If you're dreaming about striking it rich in the burgeoning legal marijuana industry, it'll help to have an advanced science degree - But for an industry predicted to employ as many as 300,000 people by 2020, according to analytics firm New Frontier Data, the majority of jobs in the field will pay relatively low wages and require little skill. Jobs like budtender and bud trimmer, entry level positions, will make up the vast majority.

Bud trimmers prepare marijuana plants for retail sale. They get paid on average between $8 to $12 an hour, according to Jacob Silverstein, a former marketing manager for the Las Vegas dispensary ReLeaf who is currently a cannabis industry consultant.

"It takes all of 10 minutes to train someone to do it properly and it takes an hour to get proficient," he said. Budtenders, who sell marijuana to customers at dispensaries, typically make about $14 an hour. The job requires an in-depth knowledge of cannabis strains and products and a bartender-like rapport with customers. In Colorado and also Michigan, where medical marijuana is legal, budtenders are required to have licenses. To be sure, there are a handful of jobs that will pay well. But they require science and engineering knowledge.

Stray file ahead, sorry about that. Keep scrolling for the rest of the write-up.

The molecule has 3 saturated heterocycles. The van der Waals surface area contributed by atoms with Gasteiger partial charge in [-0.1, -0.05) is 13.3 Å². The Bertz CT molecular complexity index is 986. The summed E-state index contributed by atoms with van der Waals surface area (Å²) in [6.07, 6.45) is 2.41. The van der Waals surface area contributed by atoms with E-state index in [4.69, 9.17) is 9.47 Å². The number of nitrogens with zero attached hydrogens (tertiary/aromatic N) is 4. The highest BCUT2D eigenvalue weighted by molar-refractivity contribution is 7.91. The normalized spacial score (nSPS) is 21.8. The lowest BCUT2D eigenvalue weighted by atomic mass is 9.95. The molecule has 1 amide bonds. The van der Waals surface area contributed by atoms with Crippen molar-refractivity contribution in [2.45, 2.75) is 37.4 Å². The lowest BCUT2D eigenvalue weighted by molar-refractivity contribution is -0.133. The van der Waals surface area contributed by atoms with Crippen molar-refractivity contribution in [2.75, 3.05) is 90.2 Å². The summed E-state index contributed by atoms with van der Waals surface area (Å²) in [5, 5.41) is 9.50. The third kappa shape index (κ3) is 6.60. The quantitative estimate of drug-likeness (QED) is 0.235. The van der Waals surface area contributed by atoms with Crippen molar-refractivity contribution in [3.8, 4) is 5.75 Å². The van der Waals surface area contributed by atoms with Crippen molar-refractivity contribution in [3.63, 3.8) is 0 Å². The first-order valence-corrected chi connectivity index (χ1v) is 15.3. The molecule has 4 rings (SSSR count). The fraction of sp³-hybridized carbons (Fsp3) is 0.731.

The greatest demand, according to James Yagielo, co-founder and owner of the Florida-based headhunter Hemp Staff, is for master extractors. They process the active components THC and CBD from marijuana and hemp to make oils, concentrates, edibles and other products.